I Wish I’d Been There
During the second and third centuries of Islam, an era of philosophy emerged in Muslim civilizations where both Mutazalites and Asharites held debates on issues of free will, God’s attributes and the nature of scripture. The former adhered to rationality for acquiring truth, while the latter believed in a more traditional interpretation.
Later, in the fourth century, a group known as Ikhwan al-Safa (or the Brethren of Purity) emerged in Basra.
The Brethren became famous for their encyclopaedic work , the Rasa’il, which comprised of fifty-two epistles. The work covered a range of disciplines and was divided into four major sections : the mathematical sciences (geometry, astronomy, geography, music, arts, logic), the natural sciences (biological, meteorology, embryology, physics, epistemology), the psycho-rational sciences and the theological sciences (including discussions on meta-physics). The work permeated all major aspects of human life – religious, social, economic, scientific and political – and the Ikhwan maintained that the principles that they promulgated would lead to justice, happiness and salvation.
One fact which has fascinated me the most of the Bretheren is that they decided to remain anonymous, thus exuding a deep mystery in the area of historiography. It is believed among some scholarly circles that they had Ismaili origins  and . The concealment of their identity, and the absence to any specific ideological moorings in their works, made the epistles appeal to all groups. Common throughout the Rasa’il was the Ikhwan’s use of fables, parables and allegories for expounding their views. One such allegorical story, which I have included below, is a small chapter concerning education.
Being multi-disciplinary in today’s age is considered to be a great asset. The same fundamental pillar radiated in the works of the Ikhwan. The beauty in their teachings was that there was no fragmentation of knowledge. The Ikhwan sought to show the compatibility of the Islamic faith with other religions and intellectual traditions, and drew on a wide variety of sources for their ideas – a vision lacking today in many parts of the world.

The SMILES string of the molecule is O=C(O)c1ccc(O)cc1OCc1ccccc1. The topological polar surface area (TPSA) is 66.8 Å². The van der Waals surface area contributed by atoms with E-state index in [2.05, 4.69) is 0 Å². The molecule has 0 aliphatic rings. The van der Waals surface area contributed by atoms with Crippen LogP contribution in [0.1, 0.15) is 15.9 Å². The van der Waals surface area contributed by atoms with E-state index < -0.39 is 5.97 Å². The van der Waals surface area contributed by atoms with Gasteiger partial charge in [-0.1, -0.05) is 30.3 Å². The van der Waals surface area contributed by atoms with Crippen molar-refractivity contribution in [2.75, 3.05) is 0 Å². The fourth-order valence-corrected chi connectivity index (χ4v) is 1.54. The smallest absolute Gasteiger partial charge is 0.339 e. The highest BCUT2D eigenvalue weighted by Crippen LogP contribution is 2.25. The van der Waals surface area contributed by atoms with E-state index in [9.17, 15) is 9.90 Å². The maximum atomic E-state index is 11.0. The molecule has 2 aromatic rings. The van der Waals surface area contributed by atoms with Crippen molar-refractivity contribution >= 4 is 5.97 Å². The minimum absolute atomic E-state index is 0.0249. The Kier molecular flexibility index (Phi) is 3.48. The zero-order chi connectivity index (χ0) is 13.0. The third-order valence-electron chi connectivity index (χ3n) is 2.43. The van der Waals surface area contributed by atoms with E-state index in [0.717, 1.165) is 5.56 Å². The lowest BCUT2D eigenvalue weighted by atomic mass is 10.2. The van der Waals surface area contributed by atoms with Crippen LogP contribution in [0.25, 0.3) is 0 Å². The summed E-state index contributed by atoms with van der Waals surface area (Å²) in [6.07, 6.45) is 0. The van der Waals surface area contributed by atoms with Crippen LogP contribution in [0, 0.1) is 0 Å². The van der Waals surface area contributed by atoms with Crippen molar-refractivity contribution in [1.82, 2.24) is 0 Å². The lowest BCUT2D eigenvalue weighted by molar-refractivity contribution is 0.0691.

The group believed in pluralistic insight of philosophical and religious discourse where man’s chief clue to the knowledge of the world must be the knowledge of himself.
I Wish I’d Been There to experience the broad vision of inclusiveness and pluralism that the Ikhwan imparted in one of the earliest phases of Islamic intellectual thought.
In this parable, “Man is an Epitome of the Preserved Tablet” (al-lawh al Mahfuz), the Ikhwan explain their philosophy of acquiring knowledge for betterment in this world and the next.)
There was once a wise and great king, who wished to educate and train his beloved children so that he could bring them to his Court. He therefore built a palace and assigned to each one of his sons a separate chamber in it. Then on every wall of each chamber he illustrated and portrayed all the sciences in which he wished to educate them. He also gave to each of his sons servants to look after all their needs. Then he said to them, “Consider what I have portrayed for you in the chamber, study it deeply, think carefully on its meaning. Then, when you have mastered everything, I shall bring you to my court where you will always be with me and I with you.”